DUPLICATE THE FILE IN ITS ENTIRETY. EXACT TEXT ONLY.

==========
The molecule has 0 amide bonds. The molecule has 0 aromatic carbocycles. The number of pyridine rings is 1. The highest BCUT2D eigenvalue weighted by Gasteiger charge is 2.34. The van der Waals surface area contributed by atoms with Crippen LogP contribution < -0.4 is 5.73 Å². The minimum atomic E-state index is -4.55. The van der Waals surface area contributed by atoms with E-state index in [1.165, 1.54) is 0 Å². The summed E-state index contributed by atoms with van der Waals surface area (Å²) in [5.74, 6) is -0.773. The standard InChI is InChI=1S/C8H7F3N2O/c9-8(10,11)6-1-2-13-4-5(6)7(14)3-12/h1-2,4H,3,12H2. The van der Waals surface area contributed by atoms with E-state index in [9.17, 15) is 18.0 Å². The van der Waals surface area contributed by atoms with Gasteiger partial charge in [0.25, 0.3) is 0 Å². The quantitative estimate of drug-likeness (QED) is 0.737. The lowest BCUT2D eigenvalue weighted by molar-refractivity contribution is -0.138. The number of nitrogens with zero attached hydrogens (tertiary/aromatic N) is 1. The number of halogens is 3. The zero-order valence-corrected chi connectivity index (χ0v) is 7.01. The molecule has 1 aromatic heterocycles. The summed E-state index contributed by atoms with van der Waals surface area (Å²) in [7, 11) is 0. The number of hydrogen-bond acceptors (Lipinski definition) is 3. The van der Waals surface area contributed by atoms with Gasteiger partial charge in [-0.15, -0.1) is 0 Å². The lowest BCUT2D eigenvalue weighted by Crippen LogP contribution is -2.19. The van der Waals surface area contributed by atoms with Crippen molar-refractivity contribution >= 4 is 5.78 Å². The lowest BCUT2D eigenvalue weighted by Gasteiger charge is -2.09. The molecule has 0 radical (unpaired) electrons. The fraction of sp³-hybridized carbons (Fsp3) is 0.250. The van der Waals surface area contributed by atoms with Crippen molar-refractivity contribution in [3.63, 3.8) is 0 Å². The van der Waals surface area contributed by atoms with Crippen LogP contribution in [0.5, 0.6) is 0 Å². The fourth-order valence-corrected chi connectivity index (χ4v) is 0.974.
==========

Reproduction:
The molecule has 0 amide bonds. The molecule has 0 aromatic carbocycles. The number of pyridine rings is 1. The highest BCUT2D eigenvalue weighted by Gasteiger charge is 2.34. The van der Waals surface area contributed by atoms with Crippen LogP contribution < -0.4 is 5.73 Å². The minimum atomic E-state index is -4.55. The van der Waals surface area contributed by atoms with E-state index in [1.165, 1.54) is 0 Å². The summed E-state index contributed by atoms with van der Waals surface area (Å²) in [5.74, 6) is -0.773. The standard InChI is InChI=1S/C8H7F3N2O/c9-8(10,11)6-1-2-13-4-5(6)7(14)3-12/h1-2,4H,3,12H2. The van der Waals surface area contributed by atoms with E-state index in [9.17, 15) is 18.0 Å². The van der Waals surface area contributed by atoms with Gasteiger partial charge in [0.25, 0.3) is 0 Å². The quantitative estimate of drug-likeness (QED) is 0.737. The lowest BCUT2D eigenvalue weighted by molar-refractivity contribution is -0.138. The number of nitrogens with zero attached hydrogens (tertiary/aromatic N) is 1. The number of halogens is 3. The zero-order valence-corrected chi connectivity index (χ0v) is 7.01. The molecule has 1 aromatic heterocycles. The summed E-state index contributed by atoms with van der Waals surface area (Å²) in [7, 11) is 0. The number of hydrogen-bond acceptors (Lipinski definition) is 3. The van der Waals surface area contributed by atoms with Gasteiger partial charge in [-0.15, -0.1) is 0 Å². The lowest BCUT2D eigenvalue weighted by Crippen LogP contribution is -2.19. The van der Waals surface area contributed by atoms with Crippen molar-refractivity contribution >= 4 is 5.78 Å². The lowest BCUT2D eigenvalue weighted by Gasteiger charge is -2.09. The molecule has 0 radical (unpaired) electrons. The fraction of sp³-hybridized carbons (Fsp3) is 0.250. The van der Waals surface area contributed by atoms with Crippen molar-refractivity contribution in [3.63, 3.8) is 0 Å². The van der Waals surface area contributed by atoms with Crippen LogP contribution in [0.5, 0.6) is 0 Å². The fourth-order valence-corrected chi connectivity index (χ4v) is 0.974.